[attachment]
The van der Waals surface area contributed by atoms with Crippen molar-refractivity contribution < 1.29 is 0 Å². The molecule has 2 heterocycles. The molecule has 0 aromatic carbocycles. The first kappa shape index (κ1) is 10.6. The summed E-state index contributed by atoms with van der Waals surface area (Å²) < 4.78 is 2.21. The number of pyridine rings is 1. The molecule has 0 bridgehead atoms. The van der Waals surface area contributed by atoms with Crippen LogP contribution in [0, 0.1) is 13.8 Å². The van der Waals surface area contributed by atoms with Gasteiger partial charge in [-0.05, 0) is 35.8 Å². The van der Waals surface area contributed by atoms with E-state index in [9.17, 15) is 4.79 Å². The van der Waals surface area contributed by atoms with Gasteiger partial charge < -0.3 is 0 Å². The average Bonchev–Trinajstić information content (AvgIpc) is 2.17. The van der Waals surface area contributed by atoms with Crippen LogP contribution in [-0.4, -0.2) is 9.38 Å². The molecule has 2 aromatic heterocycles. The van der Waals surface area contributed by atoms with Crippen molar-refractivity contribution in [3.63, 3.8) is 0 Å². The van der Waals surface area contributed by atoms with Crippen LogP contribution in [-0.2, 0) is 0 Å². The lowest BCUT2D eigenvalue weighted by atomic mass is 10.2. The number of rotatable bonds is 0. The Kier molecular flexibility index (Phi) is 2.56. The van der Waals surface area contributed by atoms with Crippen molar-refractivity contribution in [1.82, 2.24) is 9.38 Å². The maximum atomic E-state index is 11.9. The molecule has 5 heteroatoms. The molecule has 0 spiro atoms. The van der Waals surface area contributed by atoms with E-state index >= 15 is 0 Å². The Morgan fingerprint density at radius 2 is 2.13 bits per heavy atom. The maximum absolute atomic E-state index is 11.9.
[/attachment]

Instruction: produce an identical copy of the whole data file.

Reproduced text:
The van der Waals surface area contributed by atoms with Crippen molar-refractivity contribution < 1.29 is 0 Å². The molecule has 2 heterocycles. The molecule has 0 aromatic carbocycles. The first kappa shape index (κ1) is 10.6. The summed E-state index contributed by atoms with van der Waals surface area (Å²) < 4.78 is 2.21. The number of pyridine rings is 1. The molecule has 0 bridgehead atoms. The van der Waals surface area contributed by atoms with Crippen LogP contribution in [0, 0.1) is 13.8 Å². The van der Waals surface area contributed by atoms with Gasteiger partial charge in [-0.05, 0) is 35.8 Å². The van der Waals surface area contributed by atoms with E-state index in [9.17, 15) is 4.79 Å². The van der Waals surface area contributed by atoms with Gasteiger partial charge < -0.3 is 0 Å². The average Bonchev–Trinajstić information content (AvgIpc) is 2.17. The van der Waals surface area contributed by atoms with Crippen LogP contribution in [-0.4, -0.2) is 9.38 Å². The molecule has 2 aromatic heterocycles. The van der Waals surface area contributed by atoms with Crippen molar-refractivity contribution in [3.63, 3.8) is 0 Å². The van der Waals surface area contributed by atoms with Crippen LogP contribution in [-0.2, 0) is 0 Å². The lowest BCUT2D eigenvalue weighted by atomic mass is 10.2. The number of rotatable bonds is 0. The Kier molecular flexibility index (Phi) is 2.56. The van der Waals surface area contributed by atoms with Crippen molar-refractivity contribution in [1.82, 2.24) is 9.38 Å². The maximum atomic E-state index is 11.9. The molecule has 5 heteroatoms. The molecule has 0 spiro atoms. The van der Waals surface area contributed by atoms with E-state index >= 15 is 0 Å². The Morgan fingerprint density at radius 2 is 2.13 bits per heavy atom. The maximum absolute atomic E-state index is 11.9.